The pink evening sun slips over her shoulders like a lace shawl. She sits huddled inside her apron carefully peeling an apple. Pauses to stop and listen to the conversation.
Her blue eyes are wide—like a newborn’s. I gently remind her to peel, and she smiles. Rosebud cheeks lifting. Shoulders shrugging. Returns to her apple for a few more seconds.
It’s a pie-making bee. The ladies from the church are gathered in my mother’s living room. Dad’s spread a tarp on the floor, and we’re slicing, dicing and rolling in flour-dusted harmony.
Mum is flushed; I worry she’s tiring. Again, like a newborn, she can quickly become over-stimulated. Fuzzy.
“Do you need a glass of water?” I ask, rising. She nods haphazardly. I bring it to her lips and she drinks. Looks up at me gratefully. Tears spring.
I’ll never get over it. The way brain cancer has softened my mother’s jagged edges. Six years of losing her mind and finding her heart.
We used to fight, door-slamming, pot-banging, fist-flying fights until our temples throbbed blue with veins. I moved out west for school, and stayed there. Came home only when I realized how sick she was. Now, I cannot leave her side.
“You’re so patient with her,” one of the church ladies whispers to me as I watch Mum pad away in her slippers towards the bathroom. I feel baffled. Patient?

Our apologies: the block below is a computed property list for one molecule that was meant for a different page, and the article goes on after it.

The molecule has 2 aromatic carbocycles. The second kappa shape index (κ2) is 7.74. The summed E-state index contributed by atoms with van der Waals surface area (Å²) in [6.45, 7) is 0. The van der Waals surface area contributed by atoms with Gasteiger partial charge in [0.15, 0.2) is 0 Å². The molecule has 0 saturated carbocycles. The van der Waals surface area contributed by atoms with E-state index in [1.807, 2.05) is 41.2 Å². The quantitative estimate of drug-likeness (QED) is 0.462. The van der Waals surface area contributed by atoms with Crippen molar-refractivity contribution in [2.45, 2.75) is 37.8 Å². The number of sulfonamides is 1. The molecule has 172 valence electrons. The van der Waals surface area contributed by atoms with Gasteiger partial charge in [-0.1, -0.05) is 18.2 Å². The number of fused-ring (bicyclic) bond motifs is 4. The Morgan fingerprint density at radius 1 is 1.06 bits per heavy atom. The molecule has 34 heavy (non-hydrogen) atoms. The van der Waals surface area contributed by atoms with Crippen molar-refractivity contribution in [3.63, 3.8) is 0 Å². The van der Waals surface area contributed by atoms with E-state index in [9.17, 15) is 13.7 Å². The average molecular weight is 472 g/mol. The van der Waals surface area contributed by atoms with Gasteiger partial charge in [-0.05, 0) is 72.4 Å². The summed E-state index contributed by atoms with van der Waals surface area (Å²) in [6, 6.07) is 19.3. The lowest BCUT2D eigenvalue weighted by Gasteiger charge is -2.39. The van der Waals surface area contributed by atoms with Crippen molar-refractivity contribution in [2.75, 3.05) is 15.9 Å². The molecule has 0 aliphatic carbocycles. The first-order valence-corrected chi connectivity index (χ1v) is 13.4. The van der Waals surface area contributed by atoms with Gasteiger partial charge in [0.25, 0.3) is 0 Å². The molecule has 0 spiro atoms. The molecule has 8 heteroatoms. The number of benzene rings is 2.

“She’s my mum,” I say quietly.
That’s all I can muster.
How do I explain the pain in my chest every time I hug the woman who gave me life?
The way I wish I could excavate the tumor and fill her head whole again?
How do I explain the nights filled with tears on her ‘fuzzy’ days, the way my faith has curled at the corners, tattered and old?
But it’s more than that.
It’s watching Mum stop and dance to the radio in the middle of the living room floor. Seeing her lift her hands to the ceiling in spontaneous worship.
It’s watching her sway in her favorite sweatshirt and her droopy trousers, baggy and blue.
It’s wanting to stand in her slippers and feel the way she does—utterly content just to dance.
People say I’m patient with her. But, as a woman who’s expecting her first child in November, I imagine it’s much like it will be with my newborn. It’s an honor—not a chore—to serve someone who reflects the very face of God.